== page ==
Short of Westernizing and accepting that no European power has any designs on Russia anymore, the country’s strategic priority must be to restore preponderance in the “near abroad” in order to satisfy its insecurity complex. Once that it accomplished, Russia can start thinking about forming global alliances to challenge the world’s dominant oceanic power, America.
Even the Soviets, for all their early internationalist pretensions, found they could not ignore Russia’s geopolitical imperatives. The First World War had left Russia bereft of an empire. Finland, the Baltic states, the Western Borderlands, including Ukraine, and the Trans-Caucasus were all lost. Germany was defeated but the new states of Eastern Europe were too weak to resist it. Read more “Imperial Restoration: Russia’s Foreign Policy Imperatives”
While the American “pivot” to Asia seems stalled in light of the Syrian crisis, China’s pivot west, to Central Asia, is in full swing. Crisscrossing the region, in a path reminiscent of the Silk Road, President Xi Jingping has been making numerous well received speeches and deals from Ashgabat to Astana.
Unsurprisingly, many of the agreements arising from this trip relate to the energy sector. In Turkmenistan, the Chinese leader helped inaugurate the start of production at the world’s second largest gasfield, Galkynysh, while also finalizing a deal for the Chinese state-owned energy corporation, China National Petroleum Corp, to build facilities which should process 30 billion cubic meters of gas per year. Read more “Chinese Leader Follows Silk Road, Signs Energy Deals”
Outgoing Russian president Dmitri Medvedev has given impetus to the Eurasian Union by declaring that it will be up and running in three years.
An idea that has been around the block several times, the union would encompass Belarus, Kazakhstan, Kyrgyzstan and Tajikistan and have as observer countries Armenia, Moldova and Ukraine. The union would be one of a myriad of regional initiatives set up in the post-Soviet space. Whether there will be meaningful integration remains doubtful. Read more “Medvedev Predicts Eurasian Union by 2015”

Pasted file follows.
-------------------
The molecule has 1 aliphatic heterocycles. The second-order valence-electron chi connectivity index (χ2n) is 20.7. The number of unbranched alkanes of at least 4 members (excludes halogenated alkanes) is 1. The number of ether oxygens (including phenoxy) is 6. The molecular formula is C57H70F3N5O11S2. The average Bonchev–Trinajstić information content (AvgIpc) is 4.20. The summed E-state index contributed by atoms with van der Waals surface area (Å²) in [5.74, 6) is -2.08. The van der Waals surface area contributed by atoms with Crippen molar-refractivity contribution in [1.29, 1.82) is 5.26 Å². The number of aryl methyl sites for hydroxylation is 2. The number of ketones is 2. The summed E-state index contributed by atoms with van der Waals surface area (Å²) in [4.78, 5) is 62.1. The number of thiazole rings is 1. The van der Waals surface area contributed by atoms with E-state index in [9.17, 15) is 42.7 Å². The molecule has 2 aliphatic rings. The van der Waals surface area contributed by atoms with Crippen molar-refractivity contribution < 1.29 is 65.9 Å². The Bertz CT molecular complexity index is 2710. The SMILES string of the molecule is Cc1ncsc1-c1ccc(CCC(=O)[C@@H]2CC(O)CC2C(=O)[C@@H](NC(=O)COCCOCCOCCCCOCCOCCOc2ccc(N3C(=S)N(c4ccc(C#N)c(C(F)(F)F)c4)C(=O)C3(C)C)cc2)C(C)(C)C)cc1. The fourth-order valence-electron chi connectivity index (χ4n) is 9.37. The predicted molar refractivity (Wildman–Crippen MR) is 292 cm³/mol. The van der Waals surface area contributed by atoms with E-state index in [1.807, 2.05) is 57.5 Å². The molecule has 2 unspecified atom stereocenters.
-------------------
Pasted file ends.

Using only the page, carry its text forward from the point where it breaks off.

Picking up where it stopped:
Should revolution sweep Central Asia in a “Silk Road Awakening” next decade, its republics, rich in resources but impoverished in terms of infrastructure and institutions, could find themselves at the mercy of neighboring great powers descending upon the region like four “hungry hippos.”
This is the premise explored by a team of Georgetown University students participating in a grand strategy competition with the geopolitical analysis community Wikistrat. Their worst-case scenario? Continental Asia as a ticking time bomb.
Neighboring powers have been vying for influence in Central Asia since the demise of Soviet power there, inspiring some analysts to forecast a “New Great Game” in reminiscence of the Anglo-Russian power struggle during the nineteenth century.
As both the British and the Russians found out, Central Asia is a tar pit filled with confusing micro-nationalities, borders arbitrarily drawn without regard for ethnic divides and a geography that is bound to frustrate any attempt at military intervention. But it’s also rich in natural resources and could propel whichever country dominates it to the status of global power. China, Iran, Russia and Turkey each have a strong motive for building leverage in the region should an opportunity to do so present itself. Read more “Central Asian Battlefield 2027”
Secretary of State Hillary Clinton visited different countries in Central Asia to push for improved political freedoms in the former Soviet republics and affirm their role as security partners of the United States. As the war in Afghanistan drags on, these countries, many of which are battling internal disorder, remain significant as part of America’s supply routes.
Clinton attended a summit of the Organization of Security and Cooperation in Europe in Kazakhstan Wednesday where she also spoke with the country’s president and foreign minister. She thanked Kazakhstan for cooperating with the West in the realm of nonproliferation. Earlier this year, she pointed out during a press conference, along with the United Kingdom, Kazakhstan and the United States secured over ten metric tons of highly enriched uranium as well as three metric tons of weapons grade plutonium. “That is enough material to have made 775 nuclear weapons,” she said. “And now we are confident it will never fall into the wrong hands.” Read more “Clinton Visits Tumultuous Central Asia”